He defined three key terms that may be essential to understanding API’s standards:
- Risk management. Identification, assessment, and prioritization of risks followed by coordinated and economical application of resources to minimize, monitor, and control the probability and/or impact of unfortunate events or to maximize the realization of opportunities.
- Hydraulic fracturing. Well completion technology for the development of unconventional resources that creates a fracture network through which oil and gas can migrate to the wellbore.
- Consensus-based standards. Substantial agreement has been reached by directly and materially affected interests. (Not all standards fit this definition.)
Coco noted that attention to detail and best practices are crucial during well stimulation activities to avoid lasting negative impacts. He described well design and construction as featuring multiple layers of casing and cement. He mentioned four main components: conductor casing, surface casing, intermediate casing, and production casing (see Figure 3.2). Well-by-well design is determined by jurisdictional regulations and influenced by relevant standards.
Coco commented that prior to 2005, shale gas constituted only 4 percent of U.S. gas production; in 2013, it constituted more than 30 percent. He explained that domestic gas and oil production and reserves are now displacing gas and oil imports. He reiterated that onshore operations are quite different from those offshore in terms of accessibility, resources, logistics, and economics. He added that because of the increased volume of domestically produced natural gas (see Figure 3.3), an increase in production and a decrease in imports of natural gas
over time have taken place: U.S. exports will likely surpass U.S. consumption by 2020. Coco expects to see more growth in dry natural gas production, specifically, in the U.S. onshore environment and more opportunities in the offshore environment as well. He explained that reliance on natural gas and natural gas liquids will rise as industrial energy use grows and that there is no one-size-fits-all approach to managing associated risks.
Coco provided an overview of API documents specific to hydraulic fracturing that were developed in response to onshore activity.1 RP 100-1 contains best practices for well design as it relates to well integrity and fracture containment. RP 100-2 provides best practices for planning and operating a well that has been stimulated, including advice on managing environmental aspects during construction. RP 100-3 is a community engagement document that offers guidance on how industry can work with communities, address public concerns, and share mitigation strategies.2 Coco emphasized that standards documents do not contain “how to” guides, which can be found in academic texts instead. He added that the combination of standards documents and academic resources plays an important role in managing risk and planning operations.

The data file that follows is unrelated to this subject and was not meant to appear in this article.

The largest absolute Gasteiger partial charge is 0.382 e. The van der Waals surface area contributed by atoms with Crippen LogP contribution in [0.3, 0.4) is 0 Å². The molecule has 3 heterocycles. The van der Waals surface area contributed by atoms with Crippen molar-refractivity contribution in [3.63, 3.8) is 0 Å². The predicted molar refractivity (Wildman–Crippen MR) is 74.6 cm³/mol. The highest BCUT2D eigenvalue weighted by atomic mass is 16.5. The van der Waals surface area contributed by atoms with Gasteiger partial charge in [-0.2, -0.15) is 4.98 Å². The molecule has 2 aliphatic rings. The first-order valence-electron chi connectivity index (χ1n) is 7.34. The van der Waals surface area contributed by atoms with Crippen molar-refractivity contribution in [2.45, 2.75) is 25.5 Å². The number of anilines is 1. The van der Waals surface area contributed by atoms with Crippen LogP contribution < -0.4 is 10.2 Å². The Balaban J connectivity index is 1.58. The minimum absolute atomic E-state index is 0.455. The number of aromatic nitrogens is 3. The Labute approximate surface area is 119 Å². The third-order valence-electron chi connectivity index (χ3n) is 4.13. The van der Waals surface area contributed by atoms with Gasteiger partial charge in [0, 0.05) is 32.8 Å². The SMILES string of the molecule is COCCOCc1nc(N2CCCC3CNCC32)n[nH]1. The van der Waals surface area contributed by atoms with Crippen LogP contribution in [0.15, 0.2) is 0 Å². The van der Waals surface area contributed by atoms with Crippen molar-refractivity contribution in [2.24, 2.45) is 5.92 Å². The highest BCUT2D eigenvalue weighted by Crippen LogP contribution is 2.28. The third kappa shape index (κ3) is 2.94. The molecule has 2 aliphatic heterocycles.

1 API has more than 600 other types of standards relating to issues such as cement design, completion zones, and lease operations, indicating that many considerations exist when designing and executing a well. Available at http://www.api.org/products-and-services/standards/purchase#tab_catalog (accessed October 31, 2017).
2 Other organizations with relevant publications include the Center for Offshore Safety, the International Association of Drilling Contractors, the International Organization for Standardization, the International Organization of Oil & Gas Producers, the Offshore Operators Committee, and the Society of Petroleum Engineers.
The State Regulatory Landscape—State Responsibilities and Cooperation with Federal and Private Entities
Bradley Watson, Coastal States Organization
According to Watson, the Coastal States Organization (CSO)3 was created in 1970 and represents 34 coastal states/Great Lakes states/territories. The CSO has members appointed by the governors and the organization’s central mission is to increase collaboration among state, local, and federal agencies.
Watson explained that the Coastal Zone Management Act of 1972 (CZMA) recognizes a national interest in effective management, beneficial use, protection, and development of the coastal zone (boundaries defined differently in each state), which offers a natural, commercial, recreational, industrial, and aesthetic value. CZMA looks at economic development and environment concerns in balance; ensures that resources are available to people and industry; and reaffirms state sovereignty over coastlines while reinforcing a national interest. He remarked that CZMA created the following three entities: (1) National Coastal Zone Management Program, (2) National Estuarine Research Reserve System, and (3) Coastal and Estuarine Land Conservation Program.
The National Coastal Zone Management Program (see Figure 3.4) allows the states to take the lead when working with federal agencies to manage coastal resources and on issues of coastal development, public access, water quality, coastal hazards, and consistency of federal agency actions.4 Watson noted that federal agency actions that affect state coastal zones include such components as issuing licenses, implementing Outer Continental Shelf plans,
4 Federal consistency refers to the notion that federal agency actions, in or outside the coastal zone, that affect any land or water use or natural resource of a state’s coastal zone must be consistent to the maximum extent possible with the enforceable policies of state CZMA programs (CZMA § 307 (16 U.S.C. § 1456)).